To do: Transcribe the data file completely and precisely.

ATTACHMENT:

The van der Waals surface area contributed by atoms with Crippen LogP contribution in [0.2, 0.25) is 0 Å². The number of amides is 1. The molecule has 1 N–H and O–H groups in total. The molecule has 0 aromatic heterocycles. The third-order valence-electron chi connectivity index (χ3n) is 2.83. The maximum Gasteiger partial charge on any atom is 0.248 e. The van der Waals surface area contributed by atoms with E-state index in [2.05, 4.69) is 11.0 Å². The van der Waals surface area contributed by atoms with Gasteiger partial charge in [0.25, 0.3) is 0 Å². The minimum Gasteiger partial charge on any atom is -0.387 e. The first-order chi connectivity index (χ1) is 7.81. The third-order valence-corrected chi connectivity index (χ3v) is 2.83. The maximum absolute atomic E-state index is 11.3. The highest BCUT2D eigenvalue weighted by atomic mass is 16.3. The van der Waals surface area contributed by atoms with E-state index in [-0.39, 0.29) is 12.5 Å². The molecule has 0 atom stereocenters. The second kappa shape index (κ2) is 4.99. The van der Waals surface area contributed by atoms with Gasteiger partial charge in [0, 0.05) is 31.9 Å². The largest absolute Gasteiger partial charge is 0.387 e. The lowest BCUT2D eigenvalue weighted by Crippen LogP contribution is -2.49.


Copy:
The van der Waals surface area contributed by atoms with Crippen LogP contribution in [0.2, 0.25) is 0 Å². The number of amides is 1. The molecule has 1 N–H and O–H groups in total. The molecule has 0 aromatic heterocycles. The third-order valence-electron chi connectivity index (χ3n) is 2.83. The maximum Gasteiger partial charge on any atom is 0.248 e. The van der Waals surface area contributed by atoms with E-state index in [2.05, 4.69) is 11.0 Å². The van der Waals surface area contributed by atoms with Gasteiger partial charge in [0.25, 0.3) is 0 Å². The minimum Gasteiger partial charge on any atom is -0.387 e. The first-order chi connectivity index (χ1) is 7.81. The third-order valence-corrected chi connectivity index (χ3v) is 2.83. The maximum absolute atomic E-state index is 11.3. The highest BCUT2D eigenvalue weighted by atomic mass is 16.3. The van der Waals surface area contributed by atoms with E-state index in [-0.39, 0.29) is 12.5 Å². The molecule has 0 atom stereocenters. The second kappa shape index (κ2) is 4.99. The van der Waals surface area contributed by atoms with Gasteiger partial charge in [0, 0.05) is 31.9 Å². The largest absolute Gasteiger partial charge is 0.387 e. The lowest BCUT2D eigenvalue weighted by Crippen LogP contribution is -2.49.